Thursday, July 14, 2011

A Woman's Work Is Never Finished

Last summer, I called my district office and requested to be removed from the roster of church workers.  I had been a teacher for two years, but had decided I needed to be at home.  So I phoned the office and requested to be removed from the roster.  The dear secretary asked me several times if I was certain I wanted to be removed, and not just listed as "unavailable," or "not open to calls."  Being removed isn't easily reversed.  But I was certain.  I had tried the working-mother gig for a year, and found it too difficult.  I had tried the working-wife gig for three years, and found that too difficult.  The many conversations I've had with my husband had all resulted in the same decision:  I am staying home.  Not just for my son, not just for a short time until he's in school, not just until I feel "ready" to go back.  I am staying home.

Staying home has its place in this world, as long as it's just for your kids, and just as long as they're pre-schoolers.  After that, it's foolish for a woman to be in the house spending her hours laboring over oppressive chores. Certainly she would feel better about herself if she had secured herself a job- a career!- a paycheck for her efforts.  But I'm not convinced that my work at home will be done when my son is grown.  As long as I have a home and a husband, I'll be satisfied to stay here and care for them. 

I do not want to yoke myself to another job with its own burdens, stressors, deadlines, and mandates.  I do not want to go to interviews to answer questions about my strengths and weaknesses, and what good I would bring to a company or school.  I don't have those answers.  I do not want to deal with the guilt I would feel for leaving that job to care for my father or mother-in-law should they need it.

I used to think differently about such things.  But now I've learned that my place is here.  My husband and my home need me here, and my heart is in this work.  I know that my son will grow up, and at that time, I will be expected to go back out and rejoin the workforce. But I will be content to remain here, caring for the extraordinary large garden I intent to have, and reading all the books I've wanted to read but can't understand right now.  And we intend to structure our lives accordingly, even if it means becoming a better seamstress and learning to can the vegetables my garden produces.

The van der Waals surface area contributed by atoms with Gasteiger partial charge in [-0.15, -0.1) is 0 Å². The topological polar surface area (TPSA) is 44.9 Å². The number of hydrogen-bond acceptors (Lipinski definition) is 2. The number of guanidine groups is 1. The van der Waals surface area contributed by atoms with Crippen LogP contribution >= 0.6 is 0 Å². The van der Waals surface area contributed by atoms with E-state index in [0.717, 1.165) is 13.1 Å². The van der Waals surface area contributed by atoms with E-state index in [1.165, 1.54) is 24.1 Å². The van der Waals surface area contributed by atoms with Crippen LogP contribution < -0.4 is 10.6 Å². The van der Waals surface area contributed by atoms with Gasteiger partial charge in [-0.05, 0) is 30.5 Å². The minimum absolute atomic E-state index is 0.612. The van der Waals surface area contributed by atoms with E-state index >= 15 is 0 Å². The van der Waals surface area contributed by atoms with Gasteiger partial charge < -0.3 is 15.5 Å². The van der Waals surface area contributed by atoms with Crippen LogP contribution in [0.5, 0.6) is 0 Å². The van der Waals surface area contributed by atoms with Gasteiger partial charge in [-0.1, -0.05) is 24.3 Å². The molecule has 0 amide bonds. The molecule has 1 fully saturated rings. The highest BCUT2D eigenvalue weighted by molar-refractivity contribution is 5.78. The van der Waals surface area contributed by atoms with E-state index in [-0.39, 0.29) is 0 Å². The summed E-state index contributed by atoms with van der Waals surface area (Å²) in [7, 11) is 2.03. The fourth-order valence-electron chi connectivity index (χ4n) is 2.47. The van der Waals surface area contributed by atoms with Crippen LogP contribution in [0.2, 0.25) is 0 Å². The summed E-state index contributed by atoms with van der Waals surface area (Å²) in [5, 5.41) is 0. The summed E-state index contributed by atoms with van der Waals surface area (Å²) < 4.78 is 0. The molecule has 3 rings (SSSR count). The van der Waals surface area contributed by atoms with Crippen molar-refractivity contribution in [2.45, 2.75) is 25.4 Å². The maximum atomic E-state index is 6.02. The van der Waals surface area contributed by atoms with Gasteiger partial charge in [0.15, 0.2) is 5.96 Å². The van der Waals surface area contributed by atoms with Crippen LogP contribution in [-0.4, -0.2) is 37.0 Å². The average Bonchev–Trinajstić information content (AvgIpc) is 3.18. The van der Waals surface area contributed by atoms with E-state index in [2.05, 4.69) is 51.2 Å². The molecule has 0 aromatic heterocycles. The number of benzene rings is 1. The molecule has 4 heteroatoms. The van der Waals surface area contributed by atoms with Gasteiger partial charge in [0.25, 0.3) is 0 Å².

1 comment:

  1. I am convinced that children need SAHMs the most when they are in middle and high school-just when society says their moms should be back to working outside the home. I am so thankful that my mom was home for me for most of that time.
    My MIL has no kids at home and is still a SAHM. Even when we're grown up, it's nice that we can call her in the middle of the day and she has time to chat. Her days are full doing her interests and volunteering and doing things for church and charity. When we mention that to others, they can't believe with the exception of a few years before children she has never worked outside the home. They can't imagine what she does all day. Even though my FIL travels often, they have a great marriage and I think part of that is that she is home when he isn't traveling and sometimes she is able to travel with him too.
    I kept myself on the roster in case of emergency, but if there is any possible other way, the earliest i plan to return to teaching in the classroom is after all my boys have graduated from high school. I don't know if i'll be able to find a job at that point, but I think I would be a much better teacher then after parenting my own children through the school years than I was as a single teacher without any of my own children.
    I am thankful that I taught in the classroom for 6 1/2 years so it was long enough that I don't long to go back like a friend that only taught 3 years before she had children so she can't wait to go back to the classroom so she can at least teach as many years as she spent at college.